July 2011       

Mal's

Musings

 

Recessive dystrophic

EPIDERMOLYSIS BULLOSA

Presented July 19, 2011

 

Those unfortunate people who have the inherited condition Recessive dystrophic Epidermolysis Bullosa are born with a mutation which blocks their ability to form collagen VII, the fine fibres which hold the skin layers together. They form blisters after trivial trauma. These lead to ulceration and infections, and give rise to a prolific repair tissue which envelops the fingers, leaving the hands like paddles (McGrath & Mellerio 2011). Their suffering does not stop at that point - they have an unusually high risk of developing skin cancers (squamous cell cancers; SCC) at a young age, and these tend to be more highly aggressive than those in people without the skin condition.

Recent work was suggested that the reason why these people have the development of the SCCs with aggressive tendencies early in life, may be because there is a constitutive production of the cell stimulant chemical (cytokine) Heparin-binding Epidermal Growth Factor-like (HB-EGF-like; Kivisaari 2010). Interest here comes from the nature of this cytokine - it binds to heparan, the complex sulphated sugar chains that are attached to the outside of cells and which act as co-receptors in the transmission of the chemical message into the cell.

Elsewhere on this website, there are dissertations on the possible effects of Lithium upon the structure &/or quantity of the heparan produced by the enzymes in the Golgi apparatus of the cells. Lithium inhibited the enzyme that has been abbreviated gPAPP and, in so doing, changed the quality &/or quantity of both chondroitin sulphate and heparan sulphate (Frederick 2008).

Elsewhere on this website, there are presented reasons to believe that an intermittent, bolus dosage regime for lithium in humans may modify the courses of a number of conditions, ranging from rheumatoid arthritis, multiple sclerosis and cancer ( http://www.malsmusings.info/index_files/TREATMENT.htm ). The suggestion here is that Lithium, in a similar regimen may offer some benefit for those with this hereditary condition. There may be 4 indications to consider :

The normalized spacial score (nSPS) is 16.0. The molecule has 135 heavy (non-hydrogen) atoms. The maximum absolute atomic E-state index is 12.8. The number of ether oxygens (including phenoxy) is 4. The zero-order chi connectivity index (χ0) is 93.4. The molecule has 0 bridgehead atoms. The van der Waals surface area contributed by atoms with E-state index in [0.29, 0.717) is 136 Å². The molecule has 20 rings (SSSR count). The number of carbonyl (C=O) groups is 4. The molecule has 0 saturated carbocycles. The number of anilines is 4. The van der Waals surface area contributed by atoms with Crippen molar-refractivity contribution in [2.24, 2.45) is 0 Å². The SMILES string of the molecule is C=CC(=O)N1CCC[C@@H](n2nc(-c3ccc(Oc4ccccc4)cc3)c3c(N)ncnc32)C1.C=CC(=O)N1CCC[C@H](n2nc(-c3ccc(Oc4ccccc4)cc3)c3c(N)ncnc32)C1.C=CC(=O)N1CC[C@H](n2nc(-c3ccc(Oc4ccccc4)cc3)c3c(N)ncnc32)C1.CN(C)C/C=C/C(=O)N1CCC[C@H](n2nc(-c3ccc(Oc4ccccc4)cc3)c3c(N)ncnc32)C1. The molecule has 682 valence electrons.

1) Administered to those where the SCC has spread, and the condition is incurable by normal therapeutic measures, with the aim to slow the growth of the cancer,

2) Administration at or about the time of surgical intervention (adjuvant therapy) where the aim is to try to lessen the likelihood of local or distant spread associated with the surgery,

3) Administration for an indefinite time, starting about the age of 20 years, in the hope that SCCs may be less numerous&/or grow more slowly &/or less likely to spread more widely,

4) Administration for an indefinite time starting during infancy, to try to prevent the prolific and disfiguring skin repair. To date there may be no evidence that HB-EGF-like (or similar) is produced in excessive amounts in such tissue - the possibility that this suggestion might help is speculative.

Each step down the above list will require greater thought and consideration; the indefinite treatment durations would require careful monitoring of the serum lithium levels and renal function.

Given the degree of disability and the life-threatening nature of the condition, there would seem good grounds for considering this cheap treatment - which may offer some help, when there is little else to offer the sufferers.

 

Copyright (C) MA Traill July 2011

 

Frederick JP, Tsahai Tafari A et al. Proc Natl Acad Sci USA. 2008; 105(33):11605-12

Kivisaari AK, Kallajoki M et al. Brit J Dermatol 2010; 163:726-35

McGrath JA & Mellerio JE. J Med Archives. 2011; 24(1):74-88 (www.journalarchives.org)